Wednesday, June 22, 2011

Multiple health and social needs on WIHI

New Models for Patients with Multiple Health and Social Needs
June 23, 2011, 2:00 PM – 3:00 PM Eastern Time

Catherine Craig, LMSW, MPA, Director of Health Integration – National Programs, Common Ground

Maria Raven, MD, MPH, MSc, Assistant Professor of Emergency Medicine, NYU School of Medicine

Geraint Lewis, MA, MSc, FRCP, FFPH, Public Health Physician and Senior Fellow, The Nuffield Trust, UK

There isn’t a health care provider anywhere in the US who hasn’t witnessed the disconnect between a patient with multiple health and social needs and the systems available to help that individual. The gap between what’s needed and what’s available (and what’s paid for) is often staggering. Stories abound of doctors and nurses and social workers painstakingly trying to patch together services that might function as an alternative to the hospital’s emergency department, get a prescription filled, get someone a hot meal… and on it goes. There are communities in the US and other countries that have worked for years to do things better but, wherever you go, patients with multiple illnesses combined with a lot of instability in their lives present challenges far beyond the capability and current design of most health care systems.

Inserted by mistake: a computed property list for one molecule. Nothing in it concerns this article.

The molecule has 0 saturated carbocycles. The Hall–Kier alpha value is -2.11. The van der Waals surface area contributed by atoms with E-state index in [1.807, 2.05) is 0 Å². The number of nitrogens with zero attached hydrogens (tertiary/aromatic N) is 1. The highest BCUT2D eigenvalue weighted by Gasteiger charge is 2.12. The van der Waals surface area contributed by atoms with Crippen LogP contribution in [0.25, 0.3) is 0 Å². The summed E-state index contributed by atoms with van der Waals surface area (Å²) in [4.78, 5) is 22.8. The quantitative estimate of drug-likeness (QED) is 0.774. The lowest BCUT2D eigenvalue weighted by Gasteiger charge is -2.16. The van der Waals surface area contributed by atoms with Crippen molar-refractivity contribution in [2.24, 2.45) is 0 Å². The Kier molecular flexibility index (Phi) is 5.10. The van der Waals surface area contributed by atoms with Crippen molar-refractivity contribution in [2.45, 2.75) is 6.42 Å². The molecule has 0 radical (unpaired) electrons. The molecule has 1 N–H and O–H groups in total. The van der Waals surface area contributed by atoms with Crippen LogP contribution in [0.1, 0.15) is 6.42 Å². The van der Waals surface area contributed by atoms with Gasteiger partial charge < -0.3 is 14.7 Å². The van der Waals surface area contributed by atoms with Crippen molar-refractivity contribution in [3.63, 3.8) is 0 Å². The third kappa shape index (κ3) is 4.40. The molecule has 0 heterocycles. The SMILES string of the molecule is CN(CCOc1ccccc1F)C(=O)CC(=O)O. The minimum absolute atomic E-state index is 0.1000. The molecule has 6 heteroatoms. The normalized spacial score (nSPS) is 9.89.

Nothing like a challenge! WIHI has been tracking some timely work and research that goes by such exotic names as “predictive modeling” and “virtual wards” – or is as basic as care coordination and supportive housing – and key experts leading the way in these areas will be guests on the June 23 WIHI. Catherine Craig, Maria Raven, and Geraint Lewis are all at the sharp end of identifying new ways to work with patients to address underlying needs and manage chronic health problems that lessen dependence on expensive health care services. The good news is that wherever new models are being tried, they’re making a real, tangible difference.

To get ready for the June 23 WIHI, we invite you to read a brand new IHI white paper on innovations in care coordination, co-authored by Catherine Craig. You might also want to read (or reread) Atul Gawande’s article, “The Hot Spotters," from the January 2011 New Yorker. Some of you may recall that Dr. Gawande was on the hunt for solutions. That’s what we’ll be discussing on this next WIHI. Please join us!

To enroll, please click here.

1 comment:

Pierce Story, MPHM said...

I was both encouraged and disappointed by this presentation. Encouraged because the IHI had come as far as they did...Disappointed that they hadn't gone farther.
I've been working on a concept that I call the "Poly-Chronic Disease Network", which takes the traditional "care manager" and "virtual ward" to a whole new level. I believe that our future viability lies in completely blowing up traditional care models and completely redesigning them for the "poly-chronics" in our populations. Only by designed specific and dynamic systems for these, our most difficult patients, can we save the system. It will require a total re-set of how care is delivered in our communities. See more at: